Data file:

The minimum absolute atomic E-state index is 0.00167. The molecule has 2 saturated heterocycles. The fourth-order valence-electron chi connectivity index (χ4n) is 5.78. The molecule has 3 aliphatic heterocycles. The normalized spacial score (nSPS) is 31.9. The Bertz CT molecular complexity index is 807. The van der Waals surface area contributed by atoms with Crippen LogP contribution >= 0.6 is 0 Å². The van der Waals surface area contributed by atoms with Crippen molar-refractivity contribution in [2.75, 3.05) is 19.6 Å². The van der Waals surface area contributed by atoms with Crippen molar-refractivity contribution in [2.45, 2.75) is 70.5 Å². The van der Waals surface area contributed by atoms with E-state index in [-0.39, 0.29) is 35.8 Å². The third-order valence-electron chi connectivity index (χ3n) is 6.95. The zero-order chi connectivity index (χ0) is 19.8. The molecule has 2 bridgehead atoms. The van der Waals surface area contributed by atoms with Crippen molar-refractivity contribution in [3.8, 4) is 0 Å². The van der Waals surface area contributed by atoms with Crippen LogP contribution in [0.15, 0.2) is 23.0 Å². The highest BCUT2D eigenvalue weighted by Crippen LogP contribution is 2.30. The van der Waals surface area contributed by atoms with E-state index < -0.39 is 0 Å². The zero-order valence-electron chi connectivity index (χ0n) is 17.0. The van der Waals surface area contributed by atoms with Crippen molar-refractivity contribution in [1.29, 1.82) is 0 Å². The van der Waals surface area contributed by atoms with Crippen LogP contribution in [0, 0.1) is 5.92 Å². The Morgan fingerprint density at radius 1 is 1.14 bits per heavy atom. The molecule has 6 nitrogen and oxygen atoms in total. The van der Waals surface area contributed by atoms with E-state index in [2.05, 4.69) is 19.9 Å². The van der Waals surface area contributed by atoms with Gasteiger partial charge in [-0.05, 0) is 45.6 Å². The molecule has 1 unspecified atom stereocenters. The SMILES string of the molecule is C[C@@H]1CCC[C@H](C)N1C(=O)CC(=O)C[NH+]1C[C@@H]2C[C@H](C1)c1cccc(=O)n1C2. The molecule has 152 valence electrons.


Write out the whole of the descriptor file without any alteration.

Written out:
The minimum absolute atomic E-state index is 0.00167. The molecule has 2 saturated heterocycles. The fourth-order valence-electron chi connectivity index (χ4n) is 5.78. The molecule has 3 aliphatic heterocycles. The normalized spacial score (nSPS) is 31.9. The Bertz CT molecular complexity index is 807. The van der Waals surface area contributed by atoms with Crippen LogP contribution >= 0.6 is 0 Å². The van der Waals surface area contributed by atoms with Crippen molar-refractivity contribution in [2.75, 3.05) is 19.6 Å². The van der Waals surface area contributed by atoms with Crippen molar-refractivity contribution in [2.45, 2.75) is 70.5 Å². The van der Waals surface area contributed by atoms with E-state index in [-0.39, 0.29) is 35.8 Å². The third-order valence-electron chi connectivity index (χ3n) is 6.95. The zero-order chi connectivity index (χ0) is 19.8. The molecule has 2 bridgehead atoms. The van der Waals surface area contributed by atoms with Crippen molar-refractivity contribution in [3.8, 4) is 0 Å². The van der Waals surface area contributed by atoms with Crippen LogP contribution in [0.15, 0.2) is 23.0 Å². The highest BCUT2D eigenvalue weighted by Crippen LogP contribution is 2.30. The van der Waals surface area contributed by atoms with E-state index < -0.39 is 0 Å². The zero-order valence-electron chi connectivity index (χ0n) is 17.0. The van der Waals surface area contributed by atoms with Crippen molar-refractivity contribution in [1.29, 1.82) is 0 Å². The van der Waals surface area contributed by atoms with Crippen LogP contribution in [0, 0.1) is 5.92 Å². The Morgan fingerprint density at radius 1 is 1.14 bits per heavy atom. The molecule has 6 nitrogen and oxygen atoms in total. The van der Waals surface area contributed by atoms with E-state index in [2.05, 4.69) is 19.9 Å². The van der Waals surface area contributed by atoms with Gasteiger partial charge in [-0.05, 0) is 45.6 Å². The molecule has 1 unspecified atom stereocenters. The SMILES string of the molecule is C[C@@H]1CCC[C@H](C)N1C(=O)CC(=O)C[NH+]1C[C@@H]2C[C@H](C1)c1cccc(=O)n1C2. The molecule has 152 valence electrons.